Using a convection heater in rooms with cold drafts, poor insulation, high ceilings (over 8-feet), or multiple windows will require more heat to keep the space warm. So to say, the smaller your room, the more efficient the heater will be. They’re a great pick if you’re looking for a constant and long-term heat solution.

You can also shop around to find convection heaters with smaller wattages (in the 400-500 watt range) to find the least expensive heating options for the space that you’re looking to warm.

Ways To Conserve Energy With Your Convection Heater

To get the best usage out of your heater while maximizing your energy savings, HVAC pros provide the following recommendations:

  • Adjust the output settings: Keep your heater on a steady setting to control exactly how much hate is being emitted.
  • Thermostats: Most convection heaters will come with presets such as high, medium, and low. However, models that come with accurate thermostats allow for the best temperature adjustments and control.
  • Timers: Be sure to turn off your heater when it’s not in use or use a timer if you plan to take a nap, for example.
  • Sizing: Select the recommended heater size for the square footage of the room that you’re looking to heat. Heaters that are too small or too large for a room can waste electricity.

Are there different types of convection heaters?

Convection heaters come in five types: furnaces, fan heaters, ceramic, oil, and water. Each type of heater operates using the same principle. However, how they generate and distribute the heat varies.

Fan Heaters

These heaters contain a heating element that generates thermal energy by passing electrical currents through a conductive, resistive element, which then creates heat due to the Joule effect. The fan inside these heaters blows air across its heating element and then distributes it within a room.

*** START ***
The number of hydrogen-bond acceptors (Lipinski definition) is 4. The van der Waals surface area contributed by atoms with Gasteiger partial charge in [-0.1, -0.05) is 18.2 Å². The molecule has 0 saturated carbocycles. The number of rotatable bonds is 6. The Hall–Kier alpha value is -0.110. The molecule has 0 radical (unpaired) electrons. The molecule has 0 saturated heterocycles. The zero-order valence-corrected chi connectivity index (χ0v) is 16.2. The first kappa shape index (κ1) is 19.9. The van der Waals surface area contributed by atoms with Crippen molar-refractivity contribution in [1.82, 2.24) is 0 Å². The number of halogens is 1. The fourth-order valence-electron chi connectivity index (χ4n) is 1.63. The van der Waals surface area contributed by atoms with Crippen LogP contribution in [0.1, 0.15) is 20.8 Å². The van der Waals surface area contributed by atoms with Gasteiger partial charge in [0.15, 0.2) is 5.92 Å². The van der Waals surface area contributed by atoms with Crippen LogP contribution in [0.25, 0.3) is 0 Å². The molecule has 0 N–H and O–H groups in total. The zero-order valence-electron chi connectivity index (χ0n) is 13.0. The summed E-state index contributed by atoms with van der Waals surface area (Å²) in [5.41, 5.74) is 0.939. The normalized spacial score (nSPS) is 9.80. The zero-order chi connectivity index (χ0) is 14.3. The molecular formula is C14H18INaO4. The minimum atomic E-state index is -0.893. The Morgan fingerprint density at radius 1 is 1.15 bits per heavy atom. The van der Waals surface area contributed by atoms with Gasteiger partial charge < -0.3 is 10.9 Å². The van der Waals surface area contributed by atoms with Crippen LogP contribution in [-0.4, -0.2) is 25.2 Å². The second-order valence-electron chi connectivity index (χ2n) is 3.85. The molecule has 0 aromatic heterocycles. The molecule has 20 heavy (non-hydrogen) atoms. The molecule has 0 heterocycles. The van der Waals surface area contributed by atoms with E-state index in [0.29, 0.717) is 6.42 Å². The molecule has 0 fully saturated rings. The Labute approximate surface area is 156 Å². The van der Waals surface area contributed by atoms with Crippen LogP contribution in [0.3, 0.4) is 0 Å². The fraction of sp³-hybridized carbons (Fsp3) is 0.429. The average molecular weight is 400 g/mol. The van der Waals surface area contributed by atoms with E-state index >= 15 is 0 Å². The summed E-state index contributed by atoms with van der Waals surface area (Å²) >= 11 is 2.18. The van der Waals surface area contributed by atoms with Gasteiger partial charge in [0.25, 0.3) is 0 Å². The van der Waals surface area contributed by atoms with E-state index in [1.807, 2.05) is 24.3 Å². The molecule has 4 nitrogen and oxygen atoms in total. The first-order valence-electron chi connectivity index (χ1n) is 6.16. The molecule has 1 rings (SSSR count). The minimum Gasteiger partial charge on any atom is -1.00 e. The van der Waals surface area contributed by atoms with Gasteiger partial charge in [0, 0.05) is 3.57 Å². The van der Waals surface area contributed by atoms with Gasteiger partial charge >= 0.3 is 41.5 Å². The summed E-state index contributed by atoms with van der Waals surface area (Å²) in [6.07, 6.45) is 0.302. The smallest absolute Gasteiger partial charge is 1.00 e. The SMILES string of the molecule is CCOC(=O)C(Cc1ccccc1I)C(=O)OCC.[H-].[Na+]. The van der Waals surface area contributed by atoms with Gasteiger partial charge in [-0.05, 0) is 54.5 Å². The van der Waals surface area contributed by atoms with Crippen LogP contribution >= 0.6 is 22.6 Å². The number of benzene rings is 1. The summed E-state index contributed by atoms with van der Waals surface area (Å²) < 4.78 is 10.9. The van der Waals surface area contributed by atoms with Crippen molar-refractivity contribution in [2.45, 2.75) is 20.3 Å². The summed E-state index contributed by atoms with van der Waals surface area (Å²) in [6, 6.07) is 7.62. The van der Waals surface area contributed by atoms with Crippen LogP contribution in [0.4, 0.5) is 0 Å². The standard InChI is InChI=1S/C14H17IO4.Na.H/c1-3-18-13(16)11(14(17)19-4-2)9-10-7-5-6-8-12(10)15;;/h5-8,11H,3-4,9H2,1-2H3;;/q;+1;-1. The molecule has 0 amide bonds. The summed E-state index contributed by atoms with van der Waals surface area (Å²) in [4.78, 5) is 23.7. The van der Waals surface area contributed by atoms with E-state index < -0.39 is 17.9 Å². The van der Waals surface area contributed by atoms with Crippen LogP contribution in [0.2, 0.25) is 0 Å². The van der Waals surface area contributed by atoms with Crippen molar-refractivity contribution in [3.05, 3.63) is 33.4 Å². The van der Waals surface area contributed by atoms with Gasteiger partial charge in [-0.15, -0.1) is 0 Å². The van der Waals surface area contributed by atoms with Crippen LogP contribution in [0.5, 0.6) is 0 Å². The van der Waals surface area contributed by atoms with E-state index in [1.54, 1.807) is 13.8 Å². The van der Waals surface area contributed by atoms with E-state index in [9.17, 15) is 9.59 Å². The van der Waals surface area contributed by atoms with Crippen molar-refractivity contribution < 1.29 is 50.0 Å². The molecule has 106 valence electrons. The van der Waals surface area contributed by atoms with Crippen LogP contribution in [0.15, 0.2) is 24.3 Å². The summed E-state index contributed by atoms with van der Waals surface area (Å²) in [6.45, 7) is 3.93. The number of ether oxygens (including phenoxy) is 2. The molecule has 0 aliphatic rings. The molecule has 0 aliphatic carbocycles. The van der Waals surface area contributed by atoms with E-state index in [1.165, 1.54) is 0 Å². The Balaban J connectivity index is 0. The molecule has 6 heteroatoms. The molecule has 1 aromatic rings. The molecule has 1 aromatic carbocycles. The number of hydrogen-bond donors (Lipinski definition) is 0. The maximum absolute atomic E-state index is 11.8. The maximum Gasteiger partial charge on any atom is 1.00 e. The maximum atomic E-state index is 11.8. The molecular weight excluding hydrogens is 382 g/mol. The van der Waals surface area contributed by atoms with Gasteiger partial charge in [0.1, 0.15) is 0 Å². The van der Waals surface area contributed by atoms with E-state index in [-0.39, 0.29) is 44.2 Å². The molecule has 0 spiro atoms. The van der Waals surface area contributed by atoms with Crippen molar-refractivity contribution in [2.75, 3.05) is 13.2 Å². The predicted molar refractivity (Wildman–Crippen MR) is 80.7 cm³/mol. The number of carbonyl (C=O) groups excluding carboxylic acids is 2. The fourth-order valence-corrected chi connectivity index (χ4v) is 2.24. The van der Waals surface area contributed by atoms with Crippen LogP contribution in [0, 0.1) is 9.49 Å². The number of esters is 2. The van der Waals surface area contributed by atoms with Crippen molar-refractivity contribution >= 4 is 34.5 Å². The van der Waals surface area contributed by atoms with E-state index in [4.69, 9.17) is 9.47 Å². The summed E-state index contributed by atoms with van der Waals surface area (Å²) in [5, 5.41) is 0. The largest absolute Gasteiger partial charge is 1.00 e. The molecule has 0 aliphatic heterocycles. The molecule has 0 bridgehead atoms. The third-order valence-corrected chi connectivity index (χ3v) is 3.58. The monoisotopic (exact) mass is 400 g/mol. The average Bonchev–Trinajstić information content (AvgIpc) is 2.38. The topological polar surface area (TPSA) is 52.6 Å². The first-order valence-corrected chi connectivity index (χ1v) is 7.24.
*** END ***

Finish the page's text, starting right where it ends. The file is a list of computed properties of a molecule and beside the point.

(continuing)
Fan heaters can create a steady supply of heat. If the space is well-insulated, it can retain suitable temperature levels even if the unit has been turned off momentarily.

Check out this fan heater on Amazon.

Water Heaters

Water heaters work by storing large volumes of water (unless it’s tankless) inside a cylinder-shaped metal tank, usually located in either a basement, utility closet, or a home’s attic. The water heater will use either electricity or gas to heat a portion of water to be used throughout the home.

Water heaters come in either gas or electric models. The electric models use a heating element to warm the water, while the gas models use a flame located under the tank to create heat.

Ceramic Heater

Ceramic heaters offer one of the most recent options for convection-based heaters. They use ceramic plates along with aluminum baffles to conduct electricity and create heat. The ceramic plates used in these heaters have proven to be incredibly efficient heat conductors, allowing these small heaters to gain popularity quickly in the world of home improvement.

Check out this ceramic heater on Amazon.

Furnace Heater

Furnace heaters are the most common type of convection heaters in a home, as they supply the heat for most traditional central heating systems. Typically found in basements or attics, furnaces generate heat by burning gas or oil and pushing air through metal ducts and grills located throughout a home’s infrastructure.

Oil-Filled Heaters (or Radiators)

These types of heaters operate by heating a reservoir of oil using an electrical element. When the electrical element becomes fully submerged in the oil, it heats up. The warmth created by this heat is then transferred to the surrounding liquid and then across the heater’s surface.

Check out this oil-filled heater on Amazon.

What size convection heater do I need?

To determine the best size for your home’s convection heater, it’s important first to consider how many rooms you are looking to warm and how warm you want them to be. Next, consider the layout of the rooms in your home and note the conditions that may require more energy usage from your convection heater:

  • A ceiling height over 8-feet
  • Multiple windows and/or doors in the space to be heated
  • Spacey or old insulation

Convection heaters are sized by their wattage amount and typically come with about 1,500-watts. HVAC professionals recommend applying 10-watts of electric heat to each square foot of the flooring area in a space. For example, if your living room is 200 square feet, a 2,000-watt heater should suffice.

Summing Things Up

Remember, the convection heater’s surface will normally be scorching to the touch, so it’s best to handle them after turning them off and allowing them to cool. Hopefully, you’ve learned a bit more about the various types of convection heaters and how they work in general.

Interested in learning more about how to heat your home for the winter? If so, be sure to check out our other posts: